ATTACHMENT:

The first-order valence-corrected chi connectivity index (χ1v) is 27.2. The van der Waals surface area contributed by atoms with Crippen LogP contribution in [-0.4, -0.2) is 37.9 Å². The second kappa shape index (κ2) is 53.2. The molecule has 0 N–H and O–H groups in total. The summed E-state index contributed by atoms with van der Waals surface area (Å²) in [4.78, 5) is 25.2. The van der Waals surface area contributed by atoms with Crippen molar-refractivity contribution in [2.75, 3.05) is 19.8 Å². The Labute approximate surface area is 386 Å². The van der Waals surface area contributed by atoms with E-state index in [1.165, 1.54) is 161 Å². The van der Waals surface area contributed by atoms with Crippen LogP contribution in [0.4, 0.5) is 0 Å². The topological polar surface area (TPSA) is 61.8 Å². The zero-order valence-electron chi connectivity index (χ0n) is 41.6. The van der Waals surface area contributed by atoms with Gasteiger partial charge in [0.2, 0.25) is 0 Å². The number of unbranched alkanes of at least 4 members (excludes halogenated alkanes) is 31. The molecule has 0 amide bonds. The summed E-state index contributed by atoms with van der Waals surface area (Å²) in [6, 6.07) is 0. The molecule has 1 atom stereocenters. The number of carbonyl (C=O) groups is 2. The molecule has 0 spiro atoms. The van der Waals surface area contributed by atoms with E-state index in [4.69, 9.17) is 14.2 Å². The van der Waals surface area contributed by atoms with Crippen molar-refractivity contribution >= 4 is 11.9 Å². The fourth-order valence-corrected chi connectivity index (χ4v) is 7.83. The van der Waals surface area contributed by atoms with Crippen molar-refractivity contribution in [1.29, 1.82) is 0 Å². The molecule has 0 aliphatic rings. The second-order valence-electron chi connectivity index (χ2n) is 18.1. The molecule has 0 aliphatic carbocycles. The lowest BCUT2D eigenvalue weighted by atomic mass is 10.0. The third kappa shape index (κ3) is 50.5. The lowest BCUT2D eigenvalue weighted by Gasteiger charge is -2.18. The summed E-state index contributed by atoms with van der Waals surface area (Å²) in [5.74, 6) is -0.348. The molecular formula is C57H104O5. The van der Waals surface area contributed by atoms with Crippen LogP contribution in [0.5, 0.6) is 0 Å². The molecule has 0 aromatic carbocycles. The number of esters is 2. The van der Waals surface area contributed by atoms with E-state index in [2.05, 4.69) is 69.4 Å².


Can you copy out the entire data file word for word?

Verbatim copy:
The first-order valence-corrected chi connectivity index (χ1v) is 27.2. The van der Waals surface area contributed by atoms with Crippen LogP contribution in [-0.4, -0.2) is 37.9 Å². The second kappa shape index (κ2) is 53.2. The molecule has 0 N–H and O–H groups in total. The summed E-state index contributed by atoms with van der Waals surface area (Å²) in [4.78, 5) is 25.2. The van der Waals surface area contributed by atoms with Crippen molar-refractivity contribution in [2.75, 3.05) is 19.8 Å². The Labute approximate surface area is 386 Å². The van der Waals surface area contributed by atoms with E-state index in [1.165, 1.54) is 161 Å². The van der Waals surface area contributed by atoms with Crippen LogP contribution in [0.4, 0.5) is 0 Å². The topological polar surface area (TPSA) is 61.8 Å². The zero-order valence-electron chi connectivity index (χ0n) is 41.6. The van der Waals surface area contributed by atoms with Gasteiger partial charge in [0.2, 0.25) is 0 Å². The number of unbranched alkanes of at least 4 members (excludes halogenated alkanes) is 31. The molecule has 0 amide bonds. The summed E-state index contributed by atoms with van der Waals surface area (Å²) in [6, 6.07) is 0. The molecule has 1 atom stereocenters. The number of carbonyl (C=O) groups is 2. The molecule has 0 spiro atoms. The van der Waals surface area contributed by atoms with E-state index in [4.69, 9.17) is 14.2 Å². The van der Waals surface area contributed by atoms with Crippen molar-refractivity contribution >= 4 is 11.9 Å². The fourth-order valence-corrected chi connectivity index (χ4v) is 7.83. The van der Waals surface area contributed by atoms with Crippen molar-refractivity contribution in [1.29, 1.82) is 0 Å². The molecule has 0 aliphatic rings. The second-order valence-electron chi connectivity index (χ2n) is 18.1. The molecule has 0 aliphatic carbocycles. The lowest BCUT2D eigenvalue weighted by atomic mass is 10.0. The third kappa shape index (κ3) is 50.5. The lowest BCUT2D eigenvalue weighted by Gasteiger charge is -2.18. The summed E-state index contributed by atoms with van der Waals surface area (Å²) in [5.74, 6) is -0.348. The molecular formula is C57H104O5. The van der Waals surface area contributed by atoms with Crippen LogP contribution in [0.5, 0.6) is 0 Å². The molecule has 0 aromatic carbocycles. The number of esters is 2. The van der Waals surface area contributed by atoms with E-state index in [2.05, 4.69) is 69.4 Å².